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The funny thing about fellowship

Faith & Inspiration

It’s a funny thing that we are able to tell ourselves the truths of the faith anytime we want, but the same truth can be more effective when we hear it from the mouth of a friend. Maybe that’s one of the definitions of fellowship: It is the meeting of mutually Spirit-filled minds imparting mutual strengthening:

“Then those who feared the LORD spoke with one another. The LORD paid attention and heard them …” (Malachi 3:16).

I usually think of that benefit of fellowship as a bulwark against the grosser temptations of bitterness, greed, sexual immorality, doubt, and the like. And this is all true, of course:

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“Take care, brothers, lest there be in any of you an evil, unbelieving heart, leading you to fall away from the living God. But exhort one another every day, as long as it is called ‘today,’ that none of you may be hardened by the deceitfulness of sin” (Hebrews 3:12-13).

But one of the causes of spiritual slippage that is rarely mentioned is not one of these, but is the ever crouching, under-the-radar, oppressiveness of the sheer ordinariness of life. In some ways, sudden crises are energizing. But there is no such intrinsic bonus in the moment-by-moment humdrum of our days. The greatest temptation for me is the appearance that nothing much is happening. This seems to be ideal campaigning weather for the devil to foster a cold and indifferent heart in me. What makes it particularly insidious is that I hardly notice the heights I have slipped from:

“But I have this against you, that you have abandoned the love you had at first. Remember therefore from where you have fallen …” (Revelation 2:4-5).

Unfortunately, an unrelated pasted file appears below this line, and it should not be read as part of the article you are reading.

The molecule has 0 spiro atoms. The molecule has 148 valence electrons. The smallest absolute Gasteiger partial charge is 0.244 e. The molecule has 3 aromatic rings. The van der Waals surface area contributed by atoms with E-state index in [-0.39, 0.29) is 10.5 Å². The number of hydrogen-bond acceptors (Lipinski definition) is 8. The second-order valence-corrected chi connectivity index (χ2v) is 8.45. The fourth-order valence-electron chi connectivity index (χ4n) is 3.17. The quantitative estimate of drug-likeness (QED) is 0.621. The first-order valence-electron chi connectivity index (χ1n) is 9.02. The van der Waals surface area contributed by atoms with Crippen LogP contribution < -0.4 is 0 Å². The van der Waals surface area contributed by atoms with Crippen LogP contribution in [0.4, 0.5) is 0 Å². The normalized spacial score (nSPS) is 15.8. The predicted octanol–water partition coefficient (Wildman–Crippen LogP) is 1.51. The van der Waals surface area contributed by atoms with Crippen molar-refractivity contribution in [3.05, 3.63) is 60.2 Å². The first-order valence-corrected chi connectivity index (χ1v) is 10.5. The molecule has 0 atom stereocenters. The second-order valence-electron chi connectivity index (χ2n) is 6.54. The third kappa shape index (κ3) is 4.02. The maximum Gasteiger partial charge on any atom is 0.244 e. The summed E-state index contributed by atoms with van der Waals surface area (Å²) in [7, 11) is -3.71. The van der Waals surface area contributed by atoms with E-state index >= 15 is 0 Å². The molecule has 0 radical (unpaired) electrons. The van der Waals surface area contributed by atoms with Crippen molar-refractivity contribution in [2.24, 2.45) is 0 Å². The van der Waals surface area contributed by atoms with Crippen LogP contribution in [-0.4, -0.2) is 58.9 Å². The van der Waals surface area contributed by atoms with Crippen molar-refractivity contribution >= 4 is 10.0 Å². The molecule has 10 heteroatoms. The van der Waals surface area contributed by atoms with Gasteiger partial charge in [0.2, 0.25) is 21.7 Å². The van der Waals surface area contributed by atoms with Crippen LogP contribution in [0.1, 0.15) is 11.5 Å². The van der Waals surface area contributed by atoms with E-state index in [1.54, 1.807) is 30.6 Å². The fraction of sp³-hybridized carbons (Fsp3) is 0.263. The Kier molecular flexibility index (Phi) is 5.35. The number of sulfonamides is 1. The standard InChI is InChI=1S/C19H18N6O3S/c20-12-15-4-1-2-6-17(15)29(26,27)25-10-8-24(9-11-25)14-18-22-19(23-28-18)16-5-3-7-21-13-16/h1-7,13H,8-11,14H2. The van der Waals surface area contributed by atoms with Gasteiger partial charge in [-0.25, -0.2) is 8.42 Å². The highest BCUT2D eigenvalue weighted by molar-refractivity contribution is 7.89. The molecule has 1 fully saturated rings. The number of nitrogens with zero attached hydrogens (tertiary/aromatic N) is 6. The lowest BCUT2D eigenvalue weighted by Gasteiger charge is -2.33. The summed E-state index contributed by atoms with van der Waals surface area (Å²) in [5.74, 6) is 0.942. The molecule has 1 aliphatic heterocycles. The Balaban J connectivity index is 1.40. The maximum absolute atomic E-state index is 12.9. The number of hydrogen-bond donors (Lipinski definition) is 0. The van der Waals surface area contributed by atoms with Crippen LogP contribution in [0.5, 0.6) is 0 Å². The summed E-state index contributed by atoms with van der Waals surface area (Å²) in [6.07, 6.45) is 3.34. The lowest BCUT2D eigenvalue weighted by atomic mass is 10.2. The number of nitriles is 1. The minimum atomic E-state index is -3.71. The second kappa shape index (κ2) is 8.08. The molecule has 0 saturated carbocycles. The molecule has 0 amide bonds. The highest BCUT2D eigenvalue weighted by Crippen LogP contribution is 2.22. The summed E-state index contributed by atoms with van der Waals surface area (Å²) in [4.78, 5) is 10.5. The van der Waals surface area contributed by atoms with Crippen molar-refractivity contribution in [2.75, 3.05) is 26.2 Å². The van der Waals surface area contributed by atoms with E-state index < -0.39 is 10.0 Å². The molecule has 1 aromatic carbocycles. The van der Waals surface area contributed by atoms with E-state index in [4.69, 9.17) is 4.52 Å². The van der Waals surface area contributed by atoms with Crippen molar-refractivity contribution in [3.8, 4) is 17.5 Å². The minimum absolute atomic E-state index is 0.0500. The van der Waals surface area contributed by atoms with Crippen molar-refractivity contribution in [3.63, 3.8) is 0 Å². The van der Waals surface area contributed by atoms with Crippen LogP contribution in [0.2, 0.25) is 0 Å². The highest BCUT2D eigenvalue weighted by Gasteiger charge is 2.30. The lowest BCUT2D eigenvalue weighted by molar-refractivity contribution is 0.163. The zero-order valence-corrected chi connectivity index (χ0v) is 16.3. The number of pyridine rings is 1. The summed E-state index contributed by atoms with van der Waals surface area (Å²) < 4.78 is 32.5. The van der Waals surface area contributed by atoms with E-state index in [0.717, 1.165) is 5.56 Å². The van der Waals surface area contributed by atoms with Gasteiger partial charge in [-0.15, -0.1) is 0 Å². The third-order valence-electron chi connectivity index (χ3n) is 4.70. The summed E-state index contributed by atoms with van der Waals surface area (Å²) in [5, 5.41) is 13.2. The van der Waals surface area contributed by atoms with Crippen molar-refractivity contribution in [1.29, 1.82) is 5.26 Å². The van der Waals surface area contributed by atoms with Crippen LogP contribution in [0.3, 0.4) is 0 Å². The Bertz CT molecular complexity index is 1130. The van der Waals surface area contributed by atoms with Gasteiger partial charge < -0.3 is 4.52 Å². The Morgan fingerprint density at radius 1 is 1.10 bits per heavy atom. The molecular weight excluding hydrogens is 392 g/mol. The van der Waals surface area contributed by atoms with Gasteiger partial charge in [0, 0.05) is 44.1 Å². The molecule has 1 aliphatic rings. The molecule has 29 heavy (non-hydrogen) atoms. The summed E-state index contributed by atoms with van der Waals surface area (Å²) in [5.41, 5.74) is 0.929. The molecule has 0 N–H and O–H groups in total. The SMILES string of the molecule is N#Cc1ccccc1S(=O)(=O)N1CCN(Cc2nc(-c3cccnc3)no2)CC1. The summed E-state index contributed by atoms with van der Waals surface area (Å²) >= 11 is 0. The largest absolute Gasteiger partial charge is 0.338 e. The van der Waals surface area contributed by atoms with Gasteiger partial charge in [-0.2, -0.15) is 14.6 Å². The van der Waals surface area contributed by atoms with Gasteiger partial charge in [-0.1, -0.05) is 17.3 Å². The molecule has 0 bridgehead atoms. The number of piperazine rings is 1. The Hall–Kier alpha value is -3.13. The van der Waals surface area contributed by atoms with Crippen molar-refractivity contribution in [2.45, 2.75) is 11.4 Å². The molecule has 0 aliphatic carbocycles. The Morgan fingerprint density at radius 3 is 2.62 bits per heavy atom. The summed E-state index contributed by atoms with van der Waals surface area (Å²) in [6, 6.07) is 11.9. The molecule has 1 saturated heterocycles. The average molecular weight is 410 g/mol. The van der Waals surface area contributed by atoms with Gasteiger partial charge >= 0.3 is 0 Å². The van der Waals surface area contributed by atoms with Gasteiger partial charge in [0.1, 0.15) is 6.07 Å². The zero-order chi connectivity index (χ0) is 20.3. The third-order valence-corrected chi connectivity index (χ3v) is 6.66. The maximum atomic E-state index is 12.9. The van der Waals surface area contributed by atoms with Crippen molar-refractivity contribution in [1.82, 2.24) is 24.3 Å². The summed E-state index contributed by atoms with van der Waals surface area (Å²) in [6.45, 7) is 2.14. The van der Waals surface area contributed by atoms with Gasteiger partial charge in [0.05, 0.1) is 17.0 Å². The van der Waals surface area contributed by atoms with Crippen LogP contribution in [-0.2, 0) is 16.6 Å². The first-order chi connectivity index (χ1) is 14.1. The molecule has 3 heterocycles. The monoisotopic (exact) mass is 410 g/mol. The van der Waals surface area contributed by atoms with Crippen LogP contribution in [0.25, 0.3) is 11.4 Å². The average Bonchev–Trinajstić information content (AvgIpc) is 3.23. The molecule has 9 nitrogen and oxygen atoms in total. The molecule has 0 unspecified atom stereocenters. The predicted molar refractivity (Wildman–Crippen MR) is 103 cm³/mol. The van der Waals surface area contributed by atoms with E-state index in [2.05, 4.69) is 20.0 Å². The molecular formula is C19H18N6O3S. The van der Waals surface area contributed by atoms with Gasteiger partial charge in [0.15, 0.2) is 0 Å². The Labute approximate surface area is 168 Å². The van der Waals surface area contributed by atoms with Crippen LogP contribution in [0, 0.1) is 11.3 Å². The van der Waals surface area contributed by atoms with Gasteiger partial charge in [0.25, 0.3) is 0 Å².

The believers Jesus is gently warning in the Revelation verses above are from the best churches you have ever seen: full of good programs, known for good works in the community, not slipping in doctrinal purity (verses 2-3). But something about them has become rote and as if flying on autopilot. It’s like a marriage still going through the motions but has become mechanical.

That’s why it was so great to meet Kristen for coffee this morning. She seeks the Lord with all that is in her. She always has a new verse and insight from Him. She is in this existential relationship with God where she seeks to obey the Spirit’s every nudge and has learned to walk in the exhilarating insecurity (which is the only true security) of pinpoint obedience. People who live like that don’t find life dull and mundane but always an adventure, the adventure that naturally comes of constantly saying no to sin and yes to God. Who ever does that?

I hope you all have a friend like Kristen who dispels the oppression of the ordinary and rekindles something inside you. If you don’t, pray for one. It is essential.

Andrée Seu Peterson
Andrée Seu Peterson

Andrée is the author of three books: Won't Let You Go Unless You Bless Me, Normal Kingdom Business, and We Shall Have Spring Again.


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